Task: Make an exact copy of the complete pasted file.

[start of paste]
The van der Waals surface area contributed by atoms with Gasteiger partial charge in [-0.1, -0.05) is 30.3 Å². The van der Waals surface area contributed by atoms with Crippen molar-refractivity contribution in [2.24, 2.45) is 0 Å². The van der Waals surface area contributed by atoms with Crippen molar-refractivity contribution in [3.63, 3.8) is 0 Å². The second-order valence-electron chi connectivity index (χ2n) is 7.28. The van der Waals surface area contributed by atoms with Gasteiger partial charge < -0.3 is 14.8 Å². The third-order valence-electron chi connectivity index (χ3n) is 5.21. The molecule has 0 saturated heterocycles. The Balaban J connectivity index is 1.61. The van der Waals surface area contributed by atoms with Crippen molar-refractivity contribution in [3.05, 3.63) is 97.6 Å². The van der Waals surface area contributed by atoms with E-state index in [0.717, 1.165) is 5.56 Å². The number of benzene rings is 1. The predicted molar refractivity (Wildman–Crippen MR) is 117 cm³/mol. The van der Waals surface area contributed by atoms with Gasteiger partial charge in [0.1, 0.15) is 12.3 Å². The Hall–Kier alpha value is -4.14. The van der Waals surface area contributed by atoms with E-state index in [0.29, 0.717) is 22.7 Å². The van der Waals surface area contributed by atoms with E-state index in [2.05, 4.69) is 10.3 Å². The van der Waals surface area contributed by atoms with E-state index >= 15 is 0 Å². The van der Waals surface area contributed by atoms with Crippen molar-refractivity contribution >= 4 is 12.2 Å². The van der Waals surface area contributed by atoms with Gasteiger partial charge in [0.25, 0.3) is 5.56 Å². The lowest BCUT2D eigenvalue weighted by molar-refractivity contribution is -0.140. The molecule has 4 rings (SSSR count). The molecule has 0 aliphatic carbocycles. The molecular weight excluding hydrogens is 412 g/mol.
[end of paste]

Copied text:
The van der Waals surface area contributed by atoms with Gasteiger partial charge in [-0.1, -0.05) is 30.3 Å². The van der Waals surface area contributed by atoms with Crippen molar-refractivity contribution in [2.24, 2.45) is 0 Å². The van der Waals surface area contributed by atoms with Crippen molar-refractivity contribution in [3.63, 3.8) is 0 Å². The second-order valence-electron chi connectivity index (χ2n) is 7.28. The van der Waals surface area contributed by atoms with Gasteiger partial charge < -0.3 is 14.8 Å². The third-order valence-electron chi connectivity index (χ3n) is 5.21. The molecule has 0 saturated heterocycles. The Balaban J connectivity index is 1.61. The van der Waals surface area contributed by atoms with Crippen molar-refractivity contribution in [3.05, 3.63) is 97.6 Å². The van der Waals surface area contributed by atoms with E-state index in [0.717, 1.165) is 5.56 Å². The number of benzene rings is 1. The predicted molar refractivity (Wildman–Crippen MR) is 117 cm³/mol. The van der Waals surface area contributed by atoms with Gasteiger partial charge in [0.1, 0.15) is 12.3 Å². The Hall–Kier alpha value is -4.14. The van der Waals surface area contributed by atoms with E-state index in [0.29, 0.717) is 22.7 Å². The van der Waals surface area contributed by atoms with E-state index in [2.05, 4.69) is 10.3 Å². The van der Waals surface area contributed by atoms with E-state index >= 15 is 0 Å². The van der Waals surface area contributed by atoms with Crippen molar-refractivity contribution >= 4 is 12.2 Å². The van der Waals surface area contributed by atoms with Gasteiger partial charge in [0.25, 0.3) is 5.56 Å². The lowest BCUT2D eigenvalue weighted by molar-refractivity contribution is -0.140. The molecule has 4 rings (SSSR count). The molecule has 0 aliphatic carbocycles. The molecular weight excluding hydrogens is 412 g/mol.